The Center provides research, education, and service to improve health literacy at the individual, family, community, organization, and society levels. We aim to advance health literacy in Maryland and nationwide.
Four resources ground our work: Healthy People 2030 health literacy definitions, Federal Plain Language Guidelines, CDC's Clear Communication Index, and Culturally and Linguistically Appropriate Services (CLAS) standards.
The Center was endowed and honors the legacy of Dr. Herschel S. Horowitz, a prominent scientist, educator, and public health advocate.
Health literacy expertise and resources, Maryland House Bill 1082
Learn about HB1082 in the Maryland General Assembly, a bill that helps the Horowitz Center provide health literacy expertise and resources to organizations throughout Maryland.
Horowitz Center COVID-19 communications work
The Center provides health literacy and risk communication expertise on COVID-19. We use mass and social media, public presentations, community outreach, and expert consults.
Why Health Literacy is a Core Educational Competency
Chancellor Jay Perman, MD
Dr. Perman recorded the video below to open the first-ever meeting of University System of Maryland (USM) campus representatives to discuss health literacy educational activities. He explained his own experience seeing health literacy issues up close as a practicing pediatric gastroenterologist and the significance of health literacy as part of a USM education. The USM group intends to meet twice a year to share information and best practices in health literacy education and student opportunities.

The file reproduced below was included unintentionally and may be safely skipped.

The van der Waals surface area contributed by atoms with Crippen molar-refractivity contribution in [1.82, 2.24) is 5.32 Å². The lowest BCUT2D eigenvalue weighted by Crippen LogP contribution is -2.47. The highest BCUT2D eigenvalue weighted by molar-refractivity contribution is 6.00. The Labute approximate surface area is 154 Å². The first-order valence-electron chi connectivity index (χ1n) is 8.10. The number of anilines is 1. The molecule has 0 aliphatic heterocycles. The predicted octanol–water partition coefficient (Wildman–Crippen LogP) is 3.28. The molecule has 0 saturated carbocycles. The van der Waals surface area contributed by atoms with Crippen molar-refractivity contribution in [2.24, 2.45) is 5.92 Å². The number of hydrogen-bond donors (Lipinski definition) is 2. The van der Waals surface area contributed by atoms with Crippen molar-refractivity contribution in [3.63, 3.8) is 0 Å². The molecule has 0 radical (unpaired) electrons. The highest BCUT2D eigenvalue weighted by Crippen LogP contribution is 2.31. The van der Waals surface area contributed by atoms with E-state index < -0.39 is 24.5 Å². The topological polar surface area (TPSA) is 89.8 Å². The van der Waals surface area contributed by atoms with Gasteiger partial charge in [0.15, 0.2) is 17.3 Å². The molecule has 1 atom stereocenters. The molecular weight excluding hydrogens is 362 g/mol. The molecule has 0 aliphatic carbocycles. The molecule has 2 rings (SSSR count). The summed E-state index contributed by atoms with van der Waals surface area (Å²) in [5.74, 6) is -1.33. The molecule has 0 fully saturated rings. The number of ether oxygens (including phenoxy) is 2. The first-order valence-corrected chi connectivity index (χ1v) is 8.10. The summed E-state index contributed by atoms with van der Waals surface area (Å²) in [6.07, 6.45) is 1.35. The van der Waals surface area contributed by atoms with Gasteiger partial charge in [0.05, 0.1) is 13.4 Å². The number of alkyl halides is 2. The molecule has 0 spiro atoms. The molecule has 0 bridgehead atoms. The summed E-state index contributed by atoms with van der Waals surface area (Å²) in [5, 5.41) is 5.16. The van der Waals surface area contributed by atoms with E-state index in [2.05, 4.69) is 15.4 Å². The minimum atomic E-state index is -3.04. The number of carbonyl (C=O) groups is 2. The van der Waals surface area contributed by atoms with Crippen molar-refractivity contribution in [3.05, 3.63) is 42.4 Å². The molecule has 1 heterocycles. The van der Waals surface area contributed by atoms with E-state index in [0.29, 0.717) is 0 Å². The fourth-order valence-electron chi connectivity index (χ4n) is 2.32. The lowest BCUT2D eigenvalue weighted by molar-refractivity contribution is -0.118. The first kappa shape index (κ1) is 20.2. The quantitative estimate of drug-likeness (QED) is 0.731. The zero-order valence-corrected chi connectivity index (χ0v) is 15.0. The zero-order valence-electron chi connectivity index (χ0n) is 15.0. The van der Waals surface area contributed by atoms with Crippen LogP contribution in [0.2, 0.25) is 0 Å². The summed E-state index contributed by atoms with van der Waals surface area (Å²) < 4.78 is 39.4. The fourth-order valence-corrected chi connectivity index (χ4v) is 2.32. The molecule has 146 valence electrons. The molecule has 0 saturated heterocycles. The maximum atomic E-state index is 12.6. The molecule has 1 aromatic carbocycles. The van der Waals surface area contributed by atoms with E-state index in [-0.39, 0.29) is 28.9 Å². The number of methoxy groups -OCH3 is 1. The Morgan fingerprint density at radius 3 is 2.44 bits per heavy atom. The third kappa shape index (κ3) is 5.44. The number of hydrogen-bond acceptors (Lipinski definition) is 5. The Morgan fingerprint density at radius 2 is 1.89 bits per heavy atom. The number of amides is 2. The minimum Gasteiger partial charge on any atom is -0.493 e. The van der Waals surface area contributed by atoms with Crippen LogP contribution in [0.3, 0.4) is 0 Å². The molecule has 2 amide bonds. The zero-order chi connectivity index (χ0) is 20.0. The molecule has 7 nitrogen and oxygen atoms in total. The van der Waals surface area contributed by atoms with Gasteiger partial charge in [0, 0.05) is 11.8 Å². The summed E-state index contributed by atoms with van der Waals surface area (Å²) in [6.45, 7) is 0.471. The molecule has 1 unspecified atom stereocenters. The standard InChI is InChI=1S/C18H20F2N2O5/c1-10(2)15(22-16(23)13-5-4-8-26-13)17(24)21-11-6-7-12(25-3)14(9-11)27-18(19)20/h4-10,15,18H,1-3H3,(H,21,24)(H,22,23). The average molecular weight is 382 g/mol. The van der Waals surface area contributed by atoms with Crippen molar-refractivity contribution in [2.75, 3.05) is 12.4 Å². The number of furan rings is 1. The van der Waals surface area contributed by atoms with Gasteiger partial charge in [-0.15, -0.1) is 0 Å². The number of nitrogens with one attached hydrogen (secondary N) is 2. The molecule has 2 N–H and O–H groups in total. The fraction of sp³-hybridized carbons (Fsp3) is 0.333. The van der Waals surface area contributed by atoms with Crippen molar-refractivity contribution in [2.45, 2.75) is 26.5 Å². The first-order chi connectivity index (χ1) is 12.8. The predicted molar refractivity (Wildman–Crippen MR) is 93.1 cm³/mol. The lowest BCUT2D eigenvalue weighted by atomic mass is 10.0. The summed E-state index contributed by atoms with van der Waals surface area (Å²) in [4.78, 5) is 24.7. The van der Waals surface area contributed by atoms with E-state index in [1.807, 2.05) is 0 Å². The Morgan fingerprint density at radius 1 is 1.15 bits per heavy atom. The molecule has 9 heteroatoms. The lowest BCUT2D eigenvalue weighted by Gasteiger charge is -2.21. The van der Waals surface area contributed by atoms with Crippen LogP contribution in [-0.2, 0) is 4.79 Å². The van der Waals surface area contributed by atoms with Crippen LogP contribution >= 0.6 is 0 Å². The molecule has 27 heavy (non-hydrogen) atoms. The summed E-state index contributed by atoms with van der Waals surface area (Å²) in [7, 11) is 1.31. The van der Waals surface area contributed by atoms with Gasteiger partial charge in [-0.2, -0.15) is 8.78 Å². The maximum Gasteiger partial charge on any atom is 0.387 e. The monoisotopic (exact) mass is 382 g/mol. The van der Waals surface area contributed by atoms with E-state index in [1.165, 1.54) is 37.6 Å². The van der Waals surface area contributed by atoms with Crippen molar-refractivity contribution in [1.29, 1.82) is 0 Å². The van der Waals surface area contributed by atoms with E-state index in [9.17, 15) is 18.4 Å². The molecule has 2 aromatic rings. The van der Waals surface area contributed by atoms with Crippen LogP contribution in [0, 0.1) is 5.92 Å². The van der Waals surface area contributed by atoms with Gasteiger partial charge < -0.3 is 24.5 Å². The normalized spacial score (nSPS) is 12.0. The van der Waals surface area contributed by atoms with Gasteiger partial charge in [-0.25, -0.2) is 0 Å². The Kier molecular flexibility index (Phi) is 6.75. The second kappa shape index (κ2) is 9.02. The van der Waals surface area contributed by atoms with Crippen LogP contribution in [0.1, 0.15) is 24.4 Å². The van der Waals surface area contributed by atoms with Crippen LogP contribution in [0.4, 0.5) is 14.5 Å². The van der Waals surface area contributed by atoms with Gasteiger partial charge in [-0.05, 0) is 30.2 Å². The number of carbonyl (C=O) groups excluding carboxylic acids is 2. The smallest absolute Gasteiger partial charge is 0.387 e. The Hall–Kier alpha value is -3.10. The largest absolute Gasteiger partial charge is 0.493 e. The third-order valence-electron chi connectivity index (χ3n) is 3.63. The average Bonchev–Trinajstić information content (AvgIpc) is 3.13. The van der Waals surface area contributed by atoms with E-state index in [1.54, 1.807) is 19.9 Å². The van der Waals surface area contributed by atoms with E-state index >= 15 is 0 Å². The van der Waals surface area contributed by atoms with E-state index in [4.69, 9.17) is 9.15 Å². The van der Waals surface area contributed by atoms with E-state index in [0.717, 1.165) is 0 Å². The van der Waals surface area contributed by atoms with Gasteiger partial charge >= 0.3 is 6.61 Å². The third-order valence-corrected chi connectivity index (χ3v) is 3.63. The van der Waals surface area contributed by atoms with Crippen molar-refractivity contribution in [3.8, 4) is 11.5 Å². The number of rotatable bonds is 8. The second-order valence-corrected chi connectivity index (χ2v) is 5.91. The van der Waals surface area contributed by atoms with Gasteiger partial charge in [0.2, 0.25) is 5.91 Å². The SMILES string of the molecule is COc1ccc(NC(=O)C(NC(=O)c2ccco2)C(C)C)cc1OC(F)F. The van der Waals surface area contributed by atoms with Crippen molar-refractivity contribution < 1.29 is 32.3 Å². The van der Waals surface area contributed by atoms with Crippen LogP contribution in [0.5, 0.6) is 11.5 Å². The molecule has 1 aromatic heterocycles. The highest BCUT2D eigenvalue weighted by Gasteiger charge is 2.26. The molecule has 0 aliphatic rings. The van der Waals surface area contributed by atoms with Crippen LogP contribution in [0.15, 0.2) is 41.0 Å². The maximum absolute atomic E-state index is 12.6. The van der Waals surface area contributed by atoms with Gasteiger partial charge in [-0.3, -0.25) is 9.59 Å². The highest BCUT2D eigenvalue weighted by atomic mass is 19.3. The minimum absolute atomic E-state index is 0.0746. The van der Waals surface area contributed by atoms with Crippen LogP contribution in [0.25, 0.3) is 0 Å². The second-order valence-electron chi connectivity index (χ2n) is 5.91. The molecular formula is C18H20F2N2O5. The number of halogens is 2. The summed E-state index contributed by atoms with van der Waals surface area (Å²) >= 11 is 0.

Health Literacy in Action Conference
The Horowitz Center and the Institute for Healthcare Advancement (IHA) co-sponsor an annual Health Literacy in Action Conference for health literacy professionals and newcomers. The purpose of the conference is to connect ongoing health literacy research, policy, and practice. Featured speakers discuss their work in the field in plenary sessions and then attendees can join smaller breakout groups for more specialized topics. You can find more information about the 2021 convening on the conference website.
The Center is funded by NIH to develop and test HealthyMe/MiSalud, a smartphone application in English and Spanish to help African American and Hispanic adults set health goals, ask questions, and get personalized information about common health conditions and preventive services.
The Center leads and participates in multiple diabetes prevention projects in Maryland. We work with the Maryland Department of Health, local health departments, and Local Health Improvement Coalitions to implement the Maryland Diabetes Action Plan.